Your company will be hacked. Or, your competitor will be. Sooner than later. Though small business attacks don’t grab headlines, as companies rely on emerging technologies and big data, the risk of a data breach has become tangible, and can have devastating consequences.
Cyber attacks became a reality for government, enterprises, and startups in 2015. The US Office of Personnel Management hack exposed social security numbers of nearly 18 million current and former government employees. The Trump hotel chain suffered a months-long attack that uncloaked guest credit card numbers, and crowdfunding darling Patreon lost nearly 15GB of customer names and email addresses in a massive data dump.
Here’s what we can expect in 2016, according to a number of cyber security experts.
The Internet of Things will emerge as a prime target for hackers
Security in 2016 “will be IoT security themed,” said Rapid7 Security Research Manager Tod Beardsley. Deploying millions of connected refrigerators, televisions, and watches—produced by a slew of vendors, all with disparate security protocols—also raises a number of significant security flags. More devices means greater vulnerability.
“We’re looking to get loads and loads of these devices powered on and online through 2016,” said Beardsley, “and the IoT space doesn’t tend to get a lot of pre-sales security rigor applied to their design. The internet might get more unstable as these devices get compromised en masse.”
The good news is that—like the web before it—as platforms consolidate, the Internet of Things will be incrementally better and more secure with time, as researchers work with vendors to get ahead of problems, said Beardsley. “Or 2016 will be significantly worse as bad guys take advantage of immature IoT space. I’m hoping for the former, but worry about the latter.”
The hacking risk for small business will increase significantly
In their 2014-2018 forecast, data firm IDC issued a report showing that 71% of security breaches targeted small business. “Cyber-threats will continue to grow exponentially in volume, complexity, and threat vectors,” said Vijilan Security chief sales and marketing officer, Gary Mullen. “Small businesses are prime candidates for attacks, but lack the threat expertise and resources to monitor their security posture 24/7, leaving them exposed to hackers.
What you don’t know, can hurt you, said Mullen. “SMBs also tend to either ignore or not know about the cyber threats against them.” The best defense, he said, is to educate yourself and your employees about industry best practices, and to learn from the mistakes of others. Additionally, said Mullen, businesses will need to reallocate budget for security needs, and hold security firms accountable. According to Mullen, “asking [trusted security partners] to take full responsibility for the business’ cyber-security posture … will force the market to evolve in order to provide necessary cyber-threat detection and remediation services to their customers.”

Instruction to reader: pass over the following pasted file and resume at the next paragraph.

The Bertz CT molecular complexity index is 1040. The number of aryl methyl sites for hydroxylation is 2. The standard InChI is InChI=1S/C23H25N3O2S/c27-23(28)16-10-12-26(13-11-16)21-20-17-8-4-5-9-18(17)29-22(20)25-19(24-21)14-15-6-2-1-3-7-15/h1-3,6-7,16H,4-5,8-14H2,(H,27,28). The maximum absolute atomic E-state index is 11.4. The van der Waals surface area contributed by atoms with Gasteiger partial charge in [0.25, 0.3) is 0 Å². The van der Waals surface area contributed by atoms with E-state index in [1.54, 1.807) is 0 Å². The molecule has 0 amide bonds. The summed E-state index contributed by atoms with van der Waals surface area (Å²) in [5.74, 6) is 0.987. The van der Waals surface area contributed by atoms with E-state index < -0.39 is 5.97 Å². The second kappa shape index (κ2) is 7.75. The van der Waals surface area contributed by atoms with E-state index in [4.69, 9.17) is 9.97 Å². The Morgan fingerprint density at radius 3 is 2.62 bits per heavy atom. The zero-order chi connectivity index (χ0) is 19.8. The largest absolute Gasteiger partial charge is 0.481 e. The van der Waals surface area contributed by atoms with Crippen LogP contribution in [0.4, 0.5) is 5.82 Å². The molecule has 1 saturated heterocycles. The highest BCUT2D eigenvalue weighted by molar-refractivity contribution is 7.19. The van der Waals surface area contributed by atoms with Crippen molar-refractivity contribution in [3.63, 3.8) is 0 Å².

Your phone is the threat
According to a recent study performed by mobile messaging company Pryvate, nearly 30% of US consumers share sensitive work data using a mobile phone. “[Small business] keenness to embrace the move towards ‘mobile first’ often sees them underestimating their need to invest in mobile security,” said CEO and Founder Jonathan Parker-Bray. “The use of personal devices in the work environment is now commonplace, yet many businesses still fail to have effective flexible working or Bring Your Own Device policies in place.”
The problem is aggravated further by the amount of malware targeted at mobile phones, said Parker-Bray. “The implications of [mobile malware] could be vast and it’s only a matter of time before a major data breach is caused by cyber criminals hacking a mobile device.”
Hacking is the new normal. As technology evolves, so too do targets. “In a mobile society where even small companies do business across the globe and sensitive work information is communicated digitally daily,” said Parker-Bray, “the need in 2016 for proper security is paramount.” Understanding emerging threats, he said, is the best way to prevent a data breach.